United States District Court, S.D. Indiana, Terre Haute Division
ENTRY DISMISSING COMPLAINT
William T. Lawrence, Judge United States
plaintiff's motion to proceed in forma pauperis
[dkt. 2] is denied as presented. The plaintiff shall have
through September 22, 2016, in which to either pay the
$400.00 filing fee for this action or demonstrate that he
lacks the financial ability to do so. If he seeks leave to
proceed in forma pauperis, his request must be
accompanied by a certificate of his inmate trust account (or
institutional equivalent) during the 6-month period preceding
the filing of the complaint on August 19, 2016.
the plaintiff is a “prisoner” as defined by 28
U.S.C. § 1915(h), this Court has an obligation under 28
U.S.C. § 1915A to screen his complaint and must dismiss
the complaint if it is frivolous or malicious, fails to state
a claim for relief, or seeks monetary relief against a
defendant who is immune from such relief. In determining
whether the complaint states a claim, the Court applies the
same standard as when addressing a motion to dismiss under
Federal Rule of Civil Procedure 12(b)(6). See Lagerstrom
v. Kingston, 463 F.3d 621, 624 (7th Cir. 2006). To
survive dismissal under federal pleadings standards,
[the] complaint must contain sufficient factual matter,
accepted as true, to state a claim for relief that is
plausible on its face. A claim has facial plausibility when
the plaintiff pleads factual content that allows the court to
draw the reasonable inference that the defendant is liable
for the misconduct alleged.
Ashcroft v. Iqbal, 556 U.S. 662, 678 (2009). Pro se
complaints such as that filed by the plaintiff are construed
liberally and held to a less stringent standard than formal
pleadings drafted by lawyers. Obriecht v. Raemisch,
517 F.3d 489, 491 n. 2 (7th Cir. 2008). Nonetheless,
“[p]ro se litigants are masters of their own complaints
and may choose who to sue-or not to sue, ” Myles v.
United States, 416 F.3d 551, 552 (7th Cir. 2005), and
the Court may not rewrite a complaint to include claims that
were not presented. Barnett v. Hargett, 174 F.3d
1128 (10th Cir. 1999); Small v. Endicott,
998 F.2d 411, 417-18 (7th Cir. 1993).
plaintiff's federal claim is brought pursuant to 42
U.S.C. § 1983. A cause of action is provided by 42
U.S.C. § 1983 against “[e]very person who, under
color of any statute, ordinance, regulation, custom, or
usage, of any State or Territory, . . . subjects, or causes
to be subjected, any citizen of the United States or other
person within the jurisdiction thereof to the deprivation of
any rights, privileges, or immunities secured by the
Constitution and laws” of the United States. Section
1983 is not itself a source of substantive rights; instead,
it is a means for vindicating federal rights conferred
elsewhere. Graham v. Connor, 490 U.S. 386, 393-94
(1989) (citing Baker v. McCollan, 443 U.S. 137, 144
n.3 (1979)). The initial step in any § 1983 analysis is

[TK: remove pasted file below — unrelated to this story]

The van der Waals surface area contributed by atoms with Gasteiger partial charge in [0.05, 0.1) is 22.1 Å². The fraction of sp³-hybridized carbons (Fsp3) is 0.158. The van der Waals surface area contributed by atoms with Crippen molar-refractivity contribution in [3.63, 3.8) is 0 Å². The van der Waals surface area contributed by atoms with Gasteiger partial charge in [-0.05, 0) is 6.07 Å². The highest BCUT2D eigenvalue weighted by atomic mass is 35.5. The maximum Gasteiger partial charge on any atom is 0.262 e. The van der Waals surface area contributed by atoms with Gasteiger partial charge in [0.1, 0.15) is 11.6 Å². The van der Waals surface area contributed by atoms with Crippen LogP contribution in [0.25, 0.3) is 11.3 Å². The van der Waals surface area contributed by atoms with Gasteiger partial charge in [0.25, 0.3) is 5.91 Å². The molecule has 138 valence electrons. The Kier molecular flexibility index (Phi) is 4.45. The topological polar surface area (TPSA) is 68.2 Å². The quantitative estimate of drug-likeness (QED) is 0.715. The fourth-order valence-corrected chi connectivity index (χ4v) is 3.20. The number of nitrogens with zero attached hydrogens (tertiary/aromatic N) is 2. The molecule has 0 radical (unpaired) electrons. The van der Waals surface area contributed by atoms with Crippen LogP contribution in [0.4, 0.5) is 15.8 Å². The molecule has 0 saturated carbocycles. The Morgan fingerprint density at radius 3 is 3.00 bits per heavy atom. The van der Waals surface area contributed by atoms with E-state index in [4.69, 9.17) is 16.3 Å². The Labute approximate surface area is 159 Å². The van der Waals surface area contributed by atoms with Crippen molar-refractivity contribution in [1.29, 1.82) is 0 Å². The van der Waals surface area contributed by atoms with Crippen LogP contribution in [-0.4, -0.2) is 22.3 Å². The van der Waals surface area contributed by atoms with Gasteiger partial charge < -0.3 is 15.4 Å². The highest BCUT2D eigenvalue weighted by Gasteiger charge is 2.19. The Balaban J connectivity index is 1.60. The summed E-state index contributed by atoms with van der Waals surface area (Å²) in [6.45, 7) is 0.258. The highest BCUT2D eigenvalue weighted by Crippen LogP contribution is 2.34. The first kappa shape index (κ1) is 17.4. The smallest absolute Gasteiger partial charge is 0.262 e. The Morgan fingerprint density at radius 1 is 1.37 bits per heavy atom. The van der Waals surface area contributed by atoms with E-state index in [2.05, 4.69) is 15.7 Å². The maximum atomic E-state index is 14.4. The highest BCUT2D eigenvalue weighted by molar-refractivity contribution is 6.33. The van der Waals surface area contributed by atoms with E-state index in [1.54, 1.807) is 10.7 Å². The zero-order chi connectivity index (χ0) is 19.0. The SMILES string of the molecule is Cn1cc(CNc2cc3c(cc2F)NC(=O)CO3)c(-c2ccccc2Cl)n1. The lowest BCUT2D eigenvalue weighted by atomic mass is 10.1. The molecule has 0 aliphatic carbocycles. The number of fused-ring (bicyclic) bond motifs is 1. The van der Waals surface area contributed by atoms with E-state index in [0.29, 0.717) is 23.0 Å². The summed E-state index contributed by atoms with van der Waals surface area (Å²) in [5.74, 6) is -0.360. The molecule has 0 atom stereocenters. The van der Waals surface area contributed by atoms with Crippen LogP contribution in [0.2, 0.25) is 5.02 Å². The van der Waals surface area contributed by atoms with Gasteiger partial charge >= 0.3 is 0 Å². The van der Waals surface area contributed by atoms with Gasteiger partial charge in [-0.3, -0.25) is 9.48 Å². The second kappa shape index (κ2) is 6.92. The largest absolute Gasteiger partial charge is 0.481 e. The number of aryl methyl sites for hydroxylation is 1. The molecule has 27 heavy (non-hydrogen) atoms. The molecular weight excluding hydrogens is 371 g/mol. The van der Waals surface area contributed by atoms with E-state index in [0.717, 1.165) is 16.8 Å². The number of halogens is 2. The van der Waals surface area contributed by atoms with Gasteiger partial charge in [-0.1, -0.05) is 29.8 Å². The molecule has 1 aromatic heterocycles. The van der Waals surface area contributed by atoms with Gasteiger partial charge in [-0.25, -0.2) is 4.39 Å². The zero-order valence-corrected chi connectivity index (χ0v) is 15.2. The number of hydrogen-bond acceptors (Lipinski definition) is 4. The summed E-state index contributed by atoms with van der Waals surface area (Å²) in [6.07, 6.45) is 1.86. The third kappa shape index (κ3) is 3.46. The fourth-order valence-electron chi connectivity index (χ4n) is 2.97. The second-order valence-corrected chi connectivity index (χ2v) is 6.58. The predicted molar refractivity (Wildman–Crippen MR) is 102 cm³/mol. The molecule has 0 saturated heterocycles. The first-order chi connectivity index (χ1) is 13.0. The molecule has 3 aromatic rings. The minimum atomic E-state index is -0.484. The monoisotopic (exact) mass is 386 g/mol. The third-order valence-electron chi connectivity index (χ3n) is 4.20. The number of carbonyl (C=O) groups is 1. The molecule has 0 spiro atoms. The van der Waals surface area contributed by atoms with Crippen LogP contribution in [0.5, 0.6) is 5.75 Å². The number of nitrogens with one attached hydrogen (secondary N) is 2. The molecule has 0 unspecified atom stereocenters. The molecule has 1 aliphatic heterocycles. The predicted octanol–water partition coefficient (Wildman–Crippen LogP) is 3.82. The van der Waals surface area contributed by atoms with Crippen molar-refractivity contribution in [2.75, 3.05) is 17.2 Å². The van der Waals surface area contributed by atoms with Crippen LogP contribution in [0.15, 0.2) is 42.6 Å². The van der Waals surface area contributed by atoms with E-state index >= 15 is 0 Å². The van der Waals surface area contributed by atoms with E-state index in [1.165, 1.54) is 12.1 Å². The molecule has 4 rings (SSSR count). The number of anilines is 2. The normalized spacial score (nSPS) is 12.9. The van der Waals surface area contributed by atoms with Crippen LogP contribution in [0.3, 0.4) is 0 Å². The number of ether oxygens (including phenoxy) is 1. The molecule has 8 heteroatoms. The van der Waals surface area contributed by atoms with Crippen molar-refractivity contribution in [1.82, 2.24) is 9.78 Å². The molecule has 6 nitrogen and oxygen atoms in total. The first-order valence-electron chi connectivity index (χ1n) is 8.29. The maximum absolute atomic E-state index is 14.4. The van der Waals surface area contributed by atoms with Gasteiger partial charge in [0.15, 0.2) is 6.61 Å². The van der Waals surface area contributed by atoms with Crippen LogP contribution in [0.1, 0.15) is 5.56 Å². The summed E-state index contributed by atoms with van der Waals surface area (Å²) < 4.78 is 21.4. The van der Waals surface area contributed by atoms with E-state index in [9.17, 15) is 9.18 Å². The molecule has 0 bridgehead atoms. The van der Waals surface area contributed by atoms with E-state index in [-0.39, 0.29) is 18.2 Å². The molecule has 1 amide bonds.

to identify the specific constitutional right which was
allegedly violated. Id. at 394; Kernats v.
O'Sullivan, 35 F.3d 1171, 1175 (7th Cir. 1994);
see also Gossmeyer v. McDonald, 128 F.3d 481, 489-90
(7th Cir. 1997). Here, the plaintiff's alleges the
defendant, Scott Circuit Court Judge James Kleopfer, found
him guilty of a Class A felony burglary despite knowing the
plaintiff did not commit the crime.
he alleges, is a violation of the Sixth, Eighth, and
Fourteenth Amendments. The plaintiff seeks monetary relief.
plaintiff's claim arises out of events associated with
his prosecution and conviction by an Indiana state court. The
defendants are Scott Circuit Court Judge James Kleopfer and
Scott Circuit Court employee Roger Duvall.
It is a
well-established principle that judges are immune from civil
suits arising out of the exercise of their judicial function.
See Mireles v. Waco, 502 U.S. 9 (1991). Judicial
immunity can only be overcome in two circumstances: (1) when
the actions were not taken in the judge's official
capacity; or (2) if the action is taken in complete lack of
jurisdiction. Id. at 11-12. In the instant action,
the complaint challenges the plaintiff's state court
criminal conviction for a Class A felony. The administration
of a state criminal proceeding is completely within the scope
of a judge's official capacity. Therefore, Judge James
Kleopfer is immune from this suit.
the plaintiff is challenging the validity of his conviction.
This would impugn the validity of his continued confinement,
which in turn triggers the rule of Heck v. Humphrey,
512 U.S. 477 (1994). Where “success in a . . . [42
U.S.C. §] 1983 damages action would implicitly question
the validity of conviction or duration of sentence, the
litigant must first achieve favorable termination of his
available state, or federal habeas, opportunities to
challenge the underlying conviction or sentence.”
Muhammad v. Close, 540 U.S. 749, 751 (2004) (citing
to Heck). “[U]nder Heck, a § 1983 claim for
damages is not cognizable (i.e. does not accrue) if a
judgment in favor of the plaintiff on that claim ‘would
necessarily imply the invalidity of [the plaintiff's]
conviction or sentence.'" Snodderly v. ...